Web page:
Mon­treal’s build­ing boom mo­ment

Strong econ­omy, no for­eign tax help lure bil­lions of dol­lars for new con­dos, of­fices

Montreal Gazette - - FRONT PAGE - ROSS MAROWITS

Cranes crowd the Mon­treal sky­line th­ese days as a strong econ­omy and po­lit­i­cal sta­bil­ity are fu­elling a con­struc­tion frenzy through­out the down­town core and beyond. Although tame by Toronto and Vancouver stan­dards, de­vel­op­ers in Canada’s sec­ond-largest city are in­vest­ing bil­lions of dol­lars in new con­do­minium and of­fice com­plexes, along with retrofitting older build­ings. “Since 1976, this is one of the great­est times,” Mayor De­nis Coderre said, re­fer­ring to the year when the elec­tion of the sep­a­ratist Parti Que­be­cois prompted an ex­o­dus of res­i­dents and busi­nesses. “There is right now 150 cranes rep­re­sent­ing $25 bil­lion of in­vest­ment in Mon­treal,” he said at the of­fi­cial launch of the sec­ond phase of the YUL twin tower and town­house project that is spon­sored by Chi­nese in­vestors. Project de­vel­oper Kheng Ly of Brivia Group Real Es­tate, who has part­nered with China’s Tianco Group, said rel­a­tively low condo prices and the lack of a for­eign buy­ers tax make Mon­treal an at­trac­tive place to in­vest. Ly, who ar­rived in Canada 29 years ago, said the down­town land­scape has changed sig­nif­i­cantly in the past five years. The re­cent ad­di­tion of di­rect flights be­tween China and Mon­treal have at­tracted Asian in­vestors who com­prise 35 to 40 per cent of condo own­ers at the project’s first phase, he said. Fur­ther ev­i­dence of the city’s con­struc­tion boom can be seen along a short stretch to the Bell Cen­tre where tow­ers sur­round­ing the home of the Habs are a sym­bol of the change that has been sweep­ing over the city. A 55-storey glass build­ing that will carry the famed Mon­treal Cana­di­ens red and white logo has been launched af­ter two pre­vi­ous tow­ers fea­tur­ing spe­cial ac­cess to the hockey com­plex were quickly sold out. The project is part of a large de­vel­op­ment of res­i­den­tial and of­fice build­ings planned by Cadil­lac Fairview and its part­ner Can­derel for Quad Wind­sor, an area near the his­toric rail sta­tion. The as­so­ci­a­tion with one of sports’ most sto­ried fran­chises is mod­elled af­ter Toronto’s Maple Leaf Square and sim­i­lar ap­proaches in Los An­ge­les, Dal­las and Ed­mon­ton. Mon­treal trails Toronto and Vancouver in con­do­minium de­vel­op­ments partly be­cause of the city’s his­toric pref­er­ence for rentals.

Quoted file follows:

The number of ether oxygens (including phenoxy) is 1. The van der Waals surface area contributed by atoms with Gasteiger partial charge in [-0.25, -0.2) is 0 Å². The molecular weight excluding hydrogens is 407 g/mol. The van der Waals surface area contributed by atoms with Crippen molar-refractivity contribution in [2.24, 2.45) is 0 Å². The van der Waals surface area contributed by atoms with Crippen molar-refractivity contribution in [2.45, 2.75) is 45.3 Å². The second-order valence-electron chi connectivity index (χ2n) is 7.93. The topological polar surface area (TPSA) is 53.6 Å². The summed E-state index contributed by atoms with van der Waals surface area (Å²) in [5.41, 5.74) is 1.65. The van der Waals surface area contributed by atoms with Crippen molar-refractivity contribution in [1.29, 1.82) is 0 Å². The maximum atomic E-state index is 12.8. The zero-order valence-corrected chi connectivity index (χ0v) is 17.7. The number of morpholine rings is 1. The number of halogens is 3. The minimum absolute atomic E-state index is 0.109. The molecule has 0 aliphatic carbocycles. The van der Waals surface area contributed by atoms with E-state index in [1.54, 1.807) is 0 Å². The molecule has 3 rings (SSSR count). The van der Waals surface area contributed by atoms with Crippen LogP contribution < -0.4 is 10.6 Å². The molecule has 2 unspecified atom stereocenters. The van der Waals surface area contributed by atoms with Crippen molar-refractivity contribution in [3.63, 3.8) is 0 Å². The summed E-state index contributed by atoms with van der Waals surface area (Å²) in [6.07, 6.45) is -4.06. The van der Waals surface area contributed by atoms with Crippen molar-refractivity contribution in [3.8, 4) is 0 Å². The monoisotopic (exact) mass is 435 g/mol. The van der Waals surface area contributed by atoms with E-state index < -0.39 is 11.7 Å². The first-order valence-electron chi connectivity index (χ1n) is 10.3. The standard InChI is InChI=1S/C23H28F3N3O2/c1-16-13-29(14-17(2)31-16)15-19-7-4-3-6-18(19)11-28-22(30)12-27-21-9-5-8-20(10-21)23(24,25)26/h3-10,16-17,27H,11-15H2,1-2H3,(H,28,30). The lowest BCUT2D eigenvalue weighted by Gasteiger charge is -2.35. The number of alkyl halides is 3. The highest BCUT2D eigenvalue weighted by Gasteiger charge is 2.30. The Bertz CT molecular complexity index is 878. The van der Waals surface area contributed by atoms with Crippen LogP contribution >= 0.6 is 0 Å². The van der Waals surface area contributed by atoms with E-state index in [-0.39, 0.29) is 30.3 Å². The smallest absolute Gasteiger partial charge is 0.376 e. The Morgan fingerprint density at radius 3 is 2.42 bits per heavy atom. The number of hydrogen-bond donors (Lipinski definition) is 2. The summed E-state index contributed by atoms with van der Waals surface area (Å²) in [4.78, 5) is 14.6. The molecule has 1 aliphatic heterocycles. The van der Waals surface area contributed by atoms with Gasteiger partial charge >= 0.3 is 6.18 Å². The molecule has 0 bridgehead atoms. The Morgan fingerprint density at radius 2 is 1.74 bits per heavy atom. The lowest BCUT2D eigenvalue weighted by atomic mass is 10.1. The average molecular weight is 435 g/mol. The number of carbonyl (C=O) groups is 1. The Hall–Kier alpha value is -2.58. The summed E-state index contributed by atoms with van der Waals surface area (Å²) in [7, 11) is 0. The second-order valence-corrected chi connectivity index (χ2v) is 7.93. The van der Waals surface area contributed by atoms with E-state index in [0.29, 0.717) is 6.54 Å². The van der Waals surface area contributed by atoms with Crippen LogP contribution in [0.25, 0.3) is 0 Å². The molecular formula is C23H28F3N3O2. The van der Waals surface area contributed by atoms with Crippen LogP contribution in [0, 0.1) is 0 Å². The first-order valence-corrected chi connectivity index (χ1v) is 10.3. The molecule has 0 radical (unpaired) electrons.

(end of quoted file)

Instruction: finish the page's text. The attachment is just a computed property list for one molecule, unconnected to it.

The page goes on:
“So there’s a bit of catch up,” said Brian Salpeter, Cadil­lac Fairview se­nior vice-pres­i­dent of de­vel­op­ment, Eastern Canada.

Low in­ter­est rates, higher dis­pos­able in­come and mu­nic­i­pal in­cen­tives have made home own­er­ship more af­ford­able and fu­elled pur­chases, said Raphael Fis­chler, a pro­fes­sor at the McGill Univer­sity School of Ur­ban Plan­ning.

Since many of the large res­i­den­tial projects are built on empty lots or in old in­dus­trial lo­ca­tions, there is lit­tle im­me­di­ate im­pact on af­ford­able hous­ing. How­ever, he said it has caused an up­ward pres­sure on rents.

Daniel Peritz of Can­derel said out­siders are fi­nally see­ing the city’s po­ten­tial.

“It’s very nice be­cause for so many years we didn’t have that sit­u­a­tion. We have it now and the rest of the coun­try is rec­og­niz­ing it,” he said.

Royal LePage real­tor Amy As­saad said that the last cou­ple of years have been par­tic­u­larly strong.

De­mand is hottest for con­dos priced be­tween $300,000 and $400,000 along with high-end units, she said.

As­saad said she’s see­ing more for­eign buy­ers from Europe, China and the Mid­dle East. In ad­di­tion to good pric­ing, they are at­tracted to the city’s great univer­sity sys­tem, strong tran­sit net­work and a sense of se­cu­rity.

“Ev­ery­thing is on our side right now,” she said in an in­ter­view.

How­ever, Prof. Fis­chler said there is a con­cern that too many con­dos are be­ing built, in­creas­ing the in­ven­tory of un­sold units.

“Peo­ple en­ter­ing the mar­ket to build now have to be care­ful,” he said.

In ad­di­tion to down­town, other thriv­ing ar­eas are Griffin­town in the city’s old in­dus­trial area near the La­chine Canal and pock­ets of neigh­bour­hoods that are un­der­go­ing gen­tri­fi­ca­tion.

For de­vel­op­ers like Que­bec pen­sion fund man­ager Ivan­hoe Cam­bridge’s real es­tate sub­sidiary, the cur­rent en­vi­ron­ment is the strong­est it has seen in a quar­ter cen­tury.

Of­fice va­cancy rates have been de­clin­ing as spaces are filled at the high­est level in five years and net rental prices are on an up­swing, said Bernard Poliquin, se­nior vi­cepres­i­dent of­fice in Que­bec.

Ivan­hoe is of­fi­cially open­ing its 27-floor down­town of­fice tower next month, which will house Man­ulife and Ernst & Young.

“Oth­ers like me who have been in the mar­ket for 20 to 30 years are say­ing the same thing: We haven’t lived this in our ca­reers.”

Oth­ers like me who have been in the mar­ket for 20 to 30 years are say­ing the same thing: We haven’t lived this in our ca­reers.

PAUL CHIASSON/THE CANA­DIAN PRESS

Mon­treal is abuzz with con­struc­tion projects such as the Tour des Cana­di­ens con­dos in the city cen­tre, pic­tured. Although Canada’s sec­ond-largest city trails Toronto and Vancouver in de­vel­op­ment, many out­siders in­clud­ing for­eign in­vestors are fi­nally rec­og­niz­ing the city’s po­ten­tial.

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